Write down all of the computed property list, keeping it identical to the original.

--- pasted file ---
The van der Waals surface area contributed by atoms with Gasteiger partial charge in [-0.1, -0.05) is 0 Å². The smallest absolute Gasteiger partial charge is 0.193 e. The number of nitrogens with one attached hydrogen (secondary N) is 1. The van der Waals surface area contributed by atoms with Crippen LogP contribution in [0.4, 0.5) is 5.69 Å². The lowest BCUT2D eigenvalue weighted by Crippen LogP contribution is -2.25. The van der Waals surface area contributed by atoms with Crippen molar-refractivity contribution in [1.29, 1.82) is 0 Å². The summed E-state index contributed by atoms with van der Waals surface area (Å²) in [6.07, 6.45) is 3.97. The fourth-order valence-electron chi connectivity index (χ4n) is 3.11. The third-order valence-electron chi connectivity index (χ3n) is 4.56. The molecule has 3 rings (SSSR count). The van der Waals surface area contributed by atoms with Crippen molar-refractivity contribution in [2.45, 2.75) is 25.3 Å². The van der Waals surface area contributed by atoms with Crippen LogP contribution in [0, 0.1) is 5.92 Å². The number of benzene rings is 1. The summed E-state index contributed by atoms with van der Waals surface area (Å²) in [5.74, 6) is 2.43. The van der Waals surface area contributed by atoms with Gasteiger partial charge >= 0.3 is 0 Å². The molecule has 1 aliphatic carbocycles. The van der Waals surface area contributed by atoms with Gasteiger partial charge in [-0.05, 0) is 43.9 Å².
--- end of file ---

The van der Waals surface area contributed by atoms with Gasteiger partial charge in [-0.1, -0.05) is 0 Å². The smallest absolute Gasteiger partial charge is 0.193 e. The number of nitrogens with one attached hydrogen (secondary N) is 1. The van der Waals surface area contributed by atoms with Crippen LogP contribution in [0.4, 0.5) is 5.69 Å². The lowest BCUT2D eigenvalue weighted by Crippen LogP contribution is -2.25. The van der Waals surface area contributed by atoms with Crippen molar-refractivity contribution in [1.29, 1.82) is 0 Å². The summed E-state index contributed by atoms with van der Waals surface area (Å²) in [6.07, 6.45) is 3.97. The fourth-order valence-electron chi connectivity index (χ4n) is 3.11. The third-order valence-electron chi connectivity index (χ3n) is 4.56. The molecule has 3 rings (SSSR count). The van der Waals surface area contributed by atoms with Crippen molar-refractivity contribution in [2.45, 2.75) is 25.3 Å². The van der Waals surface area contributed by atoms with Crippen LogP contribution in [0, 0.1) is 5.92 Å². The number of benzene rings is 1. The summed E-state index contributed by atoms with van der Waals surface area (Å²) in [5.74, 6) is 2.43. The van der Waals surface area contributed by atoms with Gasteiger partial charge >= 0.3 is 0 Å². The molecule has 1 aliphatic carbocycles. The van der Waals surface area contributed by atoms with Gasteiger partial charge in [-0.05, 0) is 43.9 Å².